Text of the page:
You will need all key stakeholders in this discovery meeting. This is to make sure no stone is left unturned, and everyone knows the plan moving forward. It’s also wise to get a second opinion from a few trusted friends, or outside eyes. They will be able to give you a balanced viewpoint on what you’ve done, and how to fix it. An objective point of view can offer crucial perspective on the issue at hand.
A great way to discover the impact of your actions is to read what’s being written about your hiccup. And don’t just turn to the media, as they’re unlikely to be directly impacted. Set up Google alerts to read what the general public is saying. Search for your brand name on social media. Get to understand the problem better, through the eyes of your customers. After all, a good apology is always about the wronged party.
Think about your audience first
Johnson and Johnson knew this all too well when contaminated Tylenol put its customer’s lives at risk. By responding quickly to recall over 31 million bottles from store shelves, without a concern for profit, it not only regained the trust of its customers when everyone believed the brand to be on its way out, but it also regained a large percentage of its market share within a year.
The case for keeping your mouth shut
While we’re talking about goals and discovery, let’s address the option to not say a word.
Not every redemption story needs to leverage a platform. In some cases, pulling away from the public view is a better approach. Sometimes, if emotions are too high, silence can be golden. Then, when the hubbub has resided and people have had time to calm down, you can issue a measured and reasoned response to greater success.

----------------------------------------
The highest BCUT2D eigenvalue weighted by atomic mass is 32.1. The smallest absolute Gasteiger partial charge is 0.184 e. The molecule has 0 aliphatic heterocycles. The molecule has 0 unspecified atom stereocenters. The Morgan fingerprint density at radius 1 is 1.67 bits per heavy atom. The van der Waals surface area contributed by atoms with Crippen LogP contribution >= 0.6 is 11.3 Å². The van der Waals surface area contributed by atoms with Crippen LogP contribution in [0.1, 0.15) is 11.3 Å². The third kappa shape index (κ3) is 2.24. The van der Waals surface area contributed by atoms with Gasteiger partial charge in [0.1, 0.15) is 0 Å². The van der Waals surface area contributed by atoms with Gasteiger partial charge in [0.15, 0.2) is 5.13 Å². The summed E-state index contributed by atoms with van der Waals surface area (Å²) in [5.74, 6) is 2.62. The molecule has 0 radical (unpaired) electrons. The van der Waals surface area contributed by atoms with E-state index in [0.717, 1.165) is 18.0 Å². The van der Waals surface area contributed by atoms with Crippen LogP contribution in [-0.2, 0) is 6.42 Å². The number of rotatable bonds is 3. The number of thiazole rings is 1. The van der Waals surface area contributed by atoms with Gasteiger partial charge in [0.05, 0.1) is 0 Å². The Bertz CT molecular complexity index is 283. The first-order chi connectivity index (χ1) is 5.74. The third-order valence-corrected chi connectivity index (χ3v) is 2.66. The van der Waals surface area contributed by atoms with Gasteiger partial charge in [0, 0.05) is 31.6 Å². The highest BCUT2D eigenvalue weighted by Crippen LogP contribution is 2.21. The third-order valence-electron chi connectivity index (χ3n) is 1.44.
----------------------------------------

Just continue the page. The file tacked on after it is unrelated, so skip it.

This is especially important when thinking about your channels for communication. When people are upset, hurt, or angry, they lash out. Give them a keyboard, and they will go for it, holding nothing back. Issuing one official apology speech is the right move most of the time. However, engaging with angry people online can often derail the hard work you’ve put into that well-thought-through address.
Instead, monitor your social media. Use it as a feedback tool and a way to measure which way the meter is trending, both before and after your apology.
Storytelling for rebuilding a damaged reputation
Classic storytelling is an essential skill that can help you to win more business, connect with people, build stronger teams, and tell edge-of-your-seat anecdotes down the pub. Oh, and storytelling is vital in rebuilding a damaged reputation. You can use the same techniques to craft a classic novel as you can to write public apologies. Here are our storytellers top tips for your redemption story:
“‘I’m sorry’ are the two most healing words in the English language.”
Every great story starts by establishing common ground and getting everyone on the same page. In an apology speech, you can establish common ground by admitting your wrongdoings and – this part should be obvious – saying you’re sorry. Some of your customers may not know the full story yet, so it’s important to clarify what happened, but don’t use this narrative as a way to issue an excuse instead of an apology. Just stick to the facts.